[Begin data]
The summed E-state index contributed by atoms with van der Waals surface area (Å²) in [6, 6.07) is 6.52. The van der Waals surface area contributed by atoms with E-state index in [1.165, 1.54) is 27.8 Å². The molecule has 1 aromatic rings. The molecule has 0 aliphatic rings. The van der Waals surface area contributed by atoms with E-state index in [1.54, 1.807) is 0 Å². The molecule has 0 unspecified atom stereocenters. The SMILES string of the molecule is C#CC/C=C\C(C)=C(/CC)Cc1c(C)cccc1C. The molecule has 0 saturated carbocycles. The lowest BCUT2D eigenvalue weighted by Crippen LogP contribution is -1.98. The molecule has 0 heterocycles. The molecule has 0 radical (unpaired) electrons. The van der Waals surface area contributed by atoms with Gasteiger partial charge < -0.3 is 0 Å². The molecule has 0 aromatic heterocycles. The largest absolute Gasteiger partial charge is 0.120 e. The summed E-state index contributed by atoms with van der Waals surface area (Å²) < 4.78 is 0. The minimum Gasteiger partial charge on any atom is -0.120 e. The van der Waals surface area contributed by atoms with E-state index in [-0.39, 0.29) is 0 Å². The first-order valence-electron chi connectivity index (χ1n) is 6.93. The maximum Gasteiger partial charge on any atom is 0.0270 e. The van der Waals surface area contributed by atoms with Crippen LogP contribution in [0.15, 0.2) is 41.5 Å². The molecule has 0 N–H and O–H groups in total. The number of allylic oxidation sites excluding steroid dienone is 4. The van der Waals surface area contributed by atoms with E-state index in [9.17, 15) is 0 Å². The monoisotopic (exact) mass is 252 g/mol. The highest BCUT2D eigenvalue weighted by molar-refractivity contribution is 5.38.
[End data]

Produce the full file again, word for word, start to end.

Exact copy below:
The summed E-state index contributed by atoms with van der Waals surface area (Å²) in [6, 6.07) is 6.52. The van der Waals surface area contributed by atoms with E-state index in [1.165, 1.54) is 27.8 Å². The molecule has 1 aromatic rings. The molecule has 0 aliphatic rings. The van der Waals surface area contributed by atoms with E-state index in [1.54, 1.807) is 0 Å². The molecule has 0 unspecified atom stereocenters. The SMILES string of the molecule is C#CC/C=C\C(C)=C(/CC)Cc1c(C)cccc1C. The molecule has 0 saturated carbocycles. The lowest BCUT2D eigenvalue weighted by Crippen LogP contribution is -1.98. The molecule has 0 heterocycles. The molecule has 0 radical (unpaired) electrons. The van der Waals surface area contributed by atoms with Gasteiger partial charge < -0.3 is 0 Å². The molecule has 0 aromatic heterocycles. The largest absolute Gasteiger partial charge is 0.120 e. The summed E-state index contributed by atoms with van der Waals surface area (Å²) < 4.78 is 0. The minimum Gasteiger partial charge on any atom is -0.120 e. The van der Waals surface area contributed by atoms with E-state index in [-0.39, 0.29) is 0 Å². The first-order valence-electron chi connectivity index (χ1n) is 6.93. The maximum Gasteiger partial charge on any atom is 0.0270 e. The van der Waals surface area contributed by atoms with Crippen LogP contribution in [0.15, 0.2) is 41.5 Å². The molecule has 0 N–H and O–H groups in total. The number of allylic oxidation sites excluding steroid dienone is 4. The van der Waals surface area contributed by atoms with E-state index in [9.17, 15) is 0 Å². The monoisotopic (exact) mass is 252 g/mol. The highest BCUT2D eigenvalue weighted by molar-refractivity contribution is 5.38.